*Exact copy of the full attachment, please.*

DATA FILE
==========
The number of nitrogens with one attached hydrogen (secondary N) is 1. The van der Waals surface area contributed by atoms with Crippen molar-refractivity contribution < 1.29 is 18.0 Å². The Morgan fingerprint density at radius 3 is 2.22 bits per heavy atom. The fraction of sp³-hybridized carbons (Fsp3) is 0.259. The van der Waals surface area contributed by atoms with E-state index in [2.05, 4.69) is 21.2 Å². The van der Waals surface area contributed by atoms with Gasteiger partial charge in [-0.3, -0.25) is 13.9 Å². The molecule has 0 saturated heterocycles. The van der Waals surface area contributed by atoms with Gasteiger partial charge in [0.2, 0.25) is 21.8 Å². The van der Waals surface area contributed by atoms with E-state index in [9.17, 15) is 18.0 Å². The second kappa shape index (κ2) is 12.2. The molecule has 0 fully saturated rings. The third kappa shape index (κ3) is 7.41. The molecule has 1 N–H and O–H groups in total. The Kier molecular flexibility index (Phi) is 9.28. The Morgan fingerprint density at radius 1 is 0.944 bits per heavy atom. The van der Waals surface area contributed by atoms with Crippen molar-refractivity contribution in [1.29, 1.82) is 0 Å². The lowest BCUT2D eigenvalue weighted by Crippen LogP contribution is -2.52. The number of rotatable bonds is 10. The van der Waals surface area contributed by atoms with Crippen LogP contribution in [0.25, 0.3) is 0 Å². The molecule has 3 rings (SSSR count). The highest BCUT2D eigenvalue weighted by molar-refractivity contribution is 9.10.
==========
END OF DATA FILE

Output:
The number of nitrogens with one attached hydrogen (secondary N) is 1. The van der Waals surface area contributed by atoms with Crippen molar-refractivity contribution < 1.29 is 18.0 Å². The Morgan fingerprint density at radius 3 is 2.22 bits per heavy atom. The fraction of sp³-hybridized carbons (Fsp3) is 0.259. The van der Waals surface area contributed by atoms with E-state index in [2.05, 4.69) is 21.2 Å². The van der Waals surface area contributed by atoms with Gasteiger partial charge in [-0.3, -0.25) is 13.9 Å². The molecule has 0 saturated heterocycles. The van der Waals surface area contributed by atoms with Gasteiger partial charge in [0.2, 0.25) is 21.8 Å². The van der Waals surface area contributed by atoms with E-state index in [9.17, 15) is 18.0 Å². The second kappa shape index (κ2) is 12.2. The molecule has 0 fully saturated rings. The third kappa shape index (κ3) is 7.41. The molecule has 1 N–H and O–H groups in total. The Kier molecular flexibility index (Phi) is 9.28. The Morgan fingerprint density at radius 1 is 0.944 bits per heavy atom. The van der Waals surface area contributed by atoms with Crippen molar-refractivity contribution in [1.29, 1.82) is 0 Å². The lowest BCUT2D eigenvalue weighted by Crippen LogP contribution is -2.52. The number of rotatable bonds is 10. The van der Waals surface area contributed by atoms with Crippen LogP contribution in [0.25, 0.3) is 0 Å². The molecule has 3 rings (SSSR count). The highest BCUT2D eigenvalue weighted by molar-refractivity contribution is 9.10.